Meet The Guy Behind the Supreme Court Gun Case
In January, the Supreme Court granted certiorari in the case of New York State Rifle & Pistol Association Inc. v. City of New York. The case involves a Second Amendment challenge to a local ordinance prohibiting licensees from transporting their firearms outside the city. [Licensees can take (unloaded and locked) firearms and ammo to seven different licensed shooting ranges in the city]. It’s the first time since 2010 (McDonald v. City of Chicago) the Court has accepted a major gun case.
Although NYSRPA v. NYC involves a narrowly-tailored gun regulation, there is a tremendous amount at stake. The NRA spent $1 million to confirm serial perjurer Brett Kavanaugh to the Supreme Court because they believe he will provide the decisive fifth vote for additional activist rulings on the Second Amendment by the Court’s conservative wing. Save a last-minute rescue by Chief Justice John Roberts, a majority opinion in NYSRPA v. NYC will almost certainly have negative implications for gun laws nationwide.
The case attracted significant media attention when the Supreme Court agreed to hear it, but little if anything has been said about the NRA lobbyist behind it. Tom King runs the New York State Rifle & Pistol Association, the state affiliate of the National Rifle Association. He also sits on the NRA’s national board of directors. King lobbies for regressive gun laws on behalf of both organizations: for NYSRPA at the NY state capitol in Albany and for the NRA’s Institute for Legislative Action (NRA-ILA) at the federal Congress in Washington. D.C.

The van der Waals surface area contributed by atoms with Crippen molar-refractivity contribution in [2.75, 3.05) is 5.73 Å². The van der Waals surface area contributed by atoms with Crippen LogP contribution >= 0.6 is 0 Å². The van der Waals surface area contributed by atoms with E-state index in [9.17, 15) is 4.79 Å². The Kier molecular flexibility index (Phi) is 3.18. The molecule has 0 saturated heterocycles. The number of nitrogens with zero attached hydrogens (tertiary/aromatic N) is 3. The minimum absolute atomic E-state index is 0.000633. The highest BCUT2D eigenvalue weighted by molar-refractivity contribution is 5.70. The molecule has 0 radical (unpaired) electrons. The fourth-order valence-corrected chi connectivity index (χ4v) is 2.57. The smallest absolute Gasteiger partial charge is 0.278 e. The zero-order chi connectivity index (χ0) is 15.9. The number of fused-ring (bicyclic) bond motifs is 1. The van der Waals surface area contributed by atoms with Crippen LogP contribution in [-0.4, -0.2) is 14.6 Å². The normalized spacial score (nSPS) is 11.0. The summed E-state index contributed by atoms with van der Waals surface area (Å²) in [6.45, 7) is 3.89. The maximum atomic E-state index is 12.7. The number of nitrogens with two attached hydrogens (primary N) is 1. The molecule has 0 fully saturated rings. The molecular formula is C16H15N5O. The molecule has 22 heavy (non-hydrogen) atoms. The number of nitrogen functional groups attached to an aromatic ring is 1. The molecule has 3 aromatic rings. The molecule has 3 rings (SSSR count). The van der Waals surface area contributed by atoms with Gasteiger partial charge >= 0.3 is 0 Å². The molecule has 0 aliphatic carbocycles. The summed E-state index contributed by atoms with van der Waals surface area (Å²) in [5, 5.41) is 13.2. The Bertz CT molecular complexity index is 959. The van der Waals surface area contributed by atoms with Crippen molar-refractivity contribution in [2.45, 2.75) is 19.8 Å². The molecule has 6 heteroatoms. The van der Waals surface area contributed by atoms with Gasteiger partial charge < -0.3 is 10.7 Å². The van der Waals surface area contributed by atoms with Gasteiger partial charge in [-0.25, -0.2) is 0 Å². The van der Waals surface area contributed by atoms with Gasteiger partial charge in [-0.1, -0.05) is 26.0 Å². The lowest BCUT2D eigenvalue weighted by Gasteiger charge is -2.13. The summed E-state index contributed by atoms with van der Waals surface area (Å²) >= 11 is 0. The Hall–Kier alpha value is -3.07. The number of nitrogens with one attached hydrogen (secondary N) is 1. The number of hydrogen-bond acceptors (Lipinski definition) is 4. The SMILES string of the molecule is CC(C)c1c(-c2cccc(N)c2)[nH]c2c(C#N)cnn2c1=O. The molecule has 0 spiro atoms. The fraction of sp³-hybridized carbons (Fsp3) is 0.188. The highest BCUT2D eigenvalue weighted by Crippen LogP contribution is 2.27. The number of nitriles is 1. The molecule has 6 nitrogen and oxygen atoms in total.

King’s dual hats inform his interests as petitioner in NYSRPA v. NYC. While I’m sure he would like to see the gun transport ordinance at the center of the case go away (King was outraged that licensees were being arrested while trying to fly out of NYC with their guns), he has his sights set on bigger game. King was recently elected to a new 3-year term on the NRA board for promoting the idea that the Second Amendment gives an American citizen the “right to keep and bear the firearm of his choice wherever and whenever he chooses.” There is little doubt that he wants the Supreme Court to move in this direction in NYSRPA v. NYC by declaring an expansive, new, individual right to carry guns in public. King and NYSRPA have already brought multiple (unsuccessful) lawsuits to repeal New York’s “May-Issue” system for concealed carry permitting, which gives law enforcement discretion to deny permits to violent applicants.